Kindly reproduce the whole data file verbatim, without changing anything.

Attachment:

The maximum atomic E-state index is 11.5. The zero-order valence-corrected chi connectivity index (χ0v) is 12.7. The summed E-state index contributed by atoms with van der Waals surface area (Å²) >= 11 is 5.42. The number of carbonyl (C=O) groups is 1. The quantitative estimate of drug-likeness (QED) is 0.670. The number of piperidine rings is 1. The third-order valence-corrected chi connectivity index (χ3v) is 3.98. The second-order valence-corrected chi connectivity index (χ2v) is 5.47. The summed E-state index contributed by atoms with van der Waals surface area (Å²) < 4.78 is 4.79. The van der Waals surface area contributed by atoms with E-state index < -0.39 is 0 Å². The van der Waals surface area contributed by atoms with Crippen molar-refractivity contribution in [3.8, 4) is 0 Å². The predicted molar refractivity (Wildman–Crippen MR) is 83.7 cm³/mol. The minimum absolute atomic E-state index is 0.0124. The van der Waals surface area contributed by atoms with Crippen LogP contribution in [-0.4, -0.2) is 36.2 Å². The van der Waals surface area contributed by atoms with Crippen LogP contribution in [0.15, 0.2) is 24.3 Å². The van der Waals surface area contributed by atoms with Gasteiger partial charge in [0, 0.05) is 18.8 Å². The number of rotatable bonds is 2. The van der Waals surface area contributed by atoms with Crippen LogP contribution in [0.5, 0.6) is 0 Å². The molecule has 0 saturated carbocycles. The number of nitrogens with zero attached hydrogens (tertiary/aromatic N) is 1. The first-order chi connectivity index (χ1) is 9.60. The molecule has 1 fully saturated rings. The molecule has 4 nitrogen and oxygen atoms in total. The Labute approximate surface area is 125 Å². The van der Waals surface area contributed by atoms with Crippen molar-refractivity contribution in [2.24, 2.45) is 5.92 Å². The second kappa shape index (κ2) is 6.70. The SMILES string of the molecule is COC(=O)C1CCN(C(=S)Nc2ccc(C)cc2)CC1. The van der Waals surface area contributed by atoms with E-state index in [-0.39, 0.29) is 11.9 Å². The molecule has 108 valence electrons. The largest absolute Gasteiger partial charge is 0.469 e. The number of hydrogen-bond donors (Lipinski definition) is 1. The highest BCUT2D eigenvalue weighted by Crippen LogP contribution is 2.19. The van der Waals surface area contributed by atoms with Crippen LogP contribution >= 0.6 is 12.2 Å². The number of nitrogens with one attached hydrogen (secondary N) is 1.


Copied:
The maximum atomic E-state index is 11.5. The zero-order valence-corrected chi connectivity index (χ0v) is 12.7. The summed E-state index contributed by atoms with van der Waals surface area (Å²) >= 11 is 5.42. The number of carbonyl (C=O) groups is 1. The quantitative estimate of drug-likeness (QED) is 0.670. The number of piperidine rings is 1. The third-order valence-corrected chi connectivity index (χ3v) is 3.98. The second-order valence-corrected chi connectivity index (χ2v) is 5.47. The summed E-state index contributed by atoms with van der Waals surface area (Å²) < 4.78 is 4.79. The van der Waals surface area contributed by atoms with E-state index < -0.39 is 0 Å². The van der Waals surface area contributed by atoms with Crippen molar-refractivity contribution in [3.8, 4) is 0 Å². The predicted molar refractivity (Wildman–Crippen MR) is 83.7 cm³/mol. The minimum absolute atomic E-state index is 0.0124. The van der Waals surface area contributed by atoms with Crippen LogP contribution in [-0.4, -0.2) is 36.2 Å². The van der Waals surface area contributed by atoms with Crippen LogP contribution in [0.15, 0.2) is 24.3 Å². The van der Waals surface area contributed by atoms with Gasteiger partial charge in [0, 0.05) is 18.8 Å². The number of rotatable bonds is 2. The van der Waals surface area contributed by atoms with Crippen LogP contribution in [0.5, 0.6) is 0 Å². The molecule has 0 saturated carbocycles. The number of nitrogens with zero attached hydrogens (tertiary/aromatic N) is 1. The first-order chi connectivity index (χ1) is 9.60. The molecule has 1 fully saturated rings. The molecule has 4 nitrogen and oxygen atoms in total. The Labute approximate surface area is 125 Å². The van der Waals surface area contributed by atoms with Crippen molar-refractivity contribution in [2.24, 2.45) is 5.92 Å². The second kappa shape index (κ2) is 6.70. The SMILES string of the molecule is COC(=O)C1CCN(C(=S)Nc2ccc(C)cc2)CC1. The van der Waals surface area contributed by atoms with E-state index in [-0.39, 0.29) is 11.9 Å². The molecule has 108 valence electrons. The largest absolute Gasteiger partial charge is 0.469 e. The number of hydrogen-bond donors (Lipinski definition) is 1. The highest BCUT2D eigenvalue weighted by Crippen LogP contribution is 2.19. The van der Waals surface area contributed by atoms with Crippen LogP contribution >= 0.6 is 12.2 Å². The number of nitrogens with one attached hydrogen (secondary N) is 1.